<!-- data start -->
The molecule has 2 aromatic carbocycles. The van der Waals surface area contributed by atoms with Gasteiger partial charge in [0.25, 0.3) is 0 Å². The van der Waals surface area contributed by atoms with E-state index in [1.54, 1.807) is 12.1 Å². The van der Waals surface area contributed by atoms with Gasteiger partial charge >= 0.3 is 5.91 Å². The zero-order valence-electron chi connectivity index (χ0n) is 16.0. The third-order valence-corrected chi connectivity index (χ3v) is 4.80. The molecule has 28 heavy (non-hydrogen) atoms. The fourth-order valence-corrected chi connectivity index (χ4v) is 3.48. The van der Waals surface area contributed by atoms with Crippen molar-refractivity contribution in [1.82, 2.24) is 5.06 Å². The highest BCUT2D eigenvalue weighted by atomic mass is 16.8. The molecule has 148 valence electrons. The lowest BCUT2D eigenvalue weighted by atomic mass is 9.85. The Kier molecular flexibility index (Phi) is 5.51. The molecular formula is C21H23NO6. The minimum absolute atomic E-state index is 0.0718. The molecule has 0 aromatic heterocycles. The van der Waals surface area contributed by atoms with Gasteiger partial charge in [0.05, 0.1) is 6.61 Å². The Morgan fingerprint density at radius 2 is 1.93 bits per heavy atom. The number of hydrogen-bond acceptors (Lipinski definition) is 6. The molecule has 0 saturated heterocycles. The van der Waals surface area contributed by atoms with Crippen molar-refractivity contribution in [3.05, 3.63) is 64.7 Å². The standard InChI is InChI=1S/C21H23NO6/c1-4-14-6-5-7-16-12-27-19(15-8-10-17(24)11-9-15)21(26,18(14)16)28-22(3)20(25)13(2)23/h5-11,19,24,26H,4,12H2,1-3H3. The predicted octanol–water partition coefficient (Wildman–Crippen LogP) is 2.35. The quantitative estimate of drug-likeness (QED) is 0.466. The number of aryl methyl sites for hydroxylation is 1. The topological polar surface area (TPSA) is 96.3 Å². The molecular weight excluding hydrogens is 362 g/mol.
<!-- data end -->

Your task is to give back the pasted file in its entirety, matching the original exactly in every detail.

The molecule has 2 aromatic carbocycles. The van der Waals surface area contributed by atoms with Gasteiger partial charge in [0.25, 0.3) is 0 Å². The van der Waals surface area contributed by atoms with E-state index in [1.54, 1.807) is 12.1 Å². The van der Waals surface area contributed by atoms with Gasteiger partial charge >= 0.3 is 5.91 Å². The zero-order valence-electron chi connectivity index (χ0n) is 16.0. The third-order valence-corrected chi connectivity index (χ3v) is 4.80. The molecule has 28 heavy (non-hydrogen) atoms. The fourth-order valence-corrected chi connectivity index (χ4v) is 3.48. The van der Waals surface area contributed by atoms with Crippen molar-refractivity contribution in [1.82, 2.24) is 5.06 Å². The highest BCUT2D eigenvalue weighted by atomic mass is 16.8. The molecule has 148 valence electrons. The lowest BCUT2D eigenvalue weighted by atomic mass is 9.85. The Kier molecular flexibility index (Phi) is 5.51. The molecular formula is C21H23NO6. The minimum absolute atomic E-state index is 0.0718. The molecule has 0 aromatic heterocycles. The van der Waals surface area contributed by atoms with Gasteiger partial charge in [0.05, 0.1) is 6.61 Å². The Morgan fingerprint density at radius 2 is 1.93 bits per heavy atom. The number of hydrogen-bond acceptors (Lipinski definition) is 6. The molecule has 0 saturated heterocycles. The van der Waals surface area contributed by atoms with Crippen molar-refractivity contribution in [3.05, 3.63) is 64.7 Å². The standard InChI is InChI=1S/C21H23NO6/c1-4-14-6-5-7-16-12-27-19(15-8-10-17(24)11-9-15)21(26,18(14)16)28-22(3)20(25)13(2)23/h5-11,19,24,26H,4,12H2,1-3H3. The predicted octanol–water partition coefficient (Wildman–Crippen LogP) is 2.35. The quantitative estimate of drug-likeness (QED) is 0.466. The number of aryl methyl sites for hydroxylation is 1. The topological polar surface area (TPSA) is 96.3 Å². The molecular weight excluding hydrogens is 362 g/mol.